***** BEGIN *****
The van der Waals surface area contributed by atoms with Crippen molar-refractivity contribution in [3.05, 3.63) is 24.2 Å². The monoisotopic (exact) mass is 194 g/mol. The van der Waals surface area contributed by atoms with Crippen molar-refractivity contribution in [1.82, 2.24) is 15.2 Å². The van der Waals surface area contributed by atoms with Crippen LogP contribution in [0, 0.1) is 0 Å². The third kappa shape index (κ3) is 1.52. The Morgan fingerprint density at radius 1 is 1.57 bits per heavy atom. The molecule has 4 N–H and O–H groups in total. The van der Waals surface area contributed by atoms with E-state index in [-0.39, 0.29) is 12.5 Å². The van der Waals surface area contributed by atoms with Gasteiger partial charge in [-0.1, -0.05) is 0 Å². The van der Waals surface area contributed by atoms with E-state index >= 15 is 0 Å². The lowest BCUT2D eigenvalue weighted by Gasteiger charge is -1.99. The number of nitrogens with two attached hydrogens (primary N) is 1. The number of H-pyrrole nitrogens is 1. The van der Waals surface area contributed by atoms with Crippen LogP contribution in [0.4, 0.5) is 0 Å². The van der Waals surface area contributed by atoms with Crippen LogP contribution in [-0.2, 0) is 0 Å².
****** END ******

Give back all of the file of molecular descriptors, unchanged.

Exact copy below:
The van der Waals surface area contributed by atoms with Crippen molar-refractivity contribution in [3.05, 3.63) is 24.2 Å². The monoisotopic (exact) mass is 194 g/mol. The van der Waals surface area contributed by atoms with Crippen molar-refractivity contribution in [1.82, 2.24) is 15.2 Å². The van der Waals surface area contributed by atoms with Crippen LogP contribution in [0, 0.1) is 0 Å². The third kappa shape index (κ3) is 1.52. The Morgan fingerprint density at radius 1 is 1.57 bits per heavy atom. The molecule has 4 N–H and O–H groups in total. The van der Waals surface area contributed by atoms with E-state index in [-0.39, 0.29) is 12.5 Å². The van der Waals surface area contributed by atoms with Gasteiger partial charge in [-0.1, -0.05) is 0 Å². The van der Waals surface area contributed by atoms with E-state index >= 15 is 0 Å². The lowest BCUT2D eigenvalue weighted by Gasteiger charge is -1.99. The number of nitrogens with two attached hydrogens (primary N) is 1. The number of H-pyrrole nitrogens is 1. The van der Waals surface area contributed by atoms with Crippen LogP contribution in [0.4, 0.5) is 0 Å². The van der Waals surface area contributed by atoms with Crippen LogP contribution in [-0.2, 0) is 0 Å².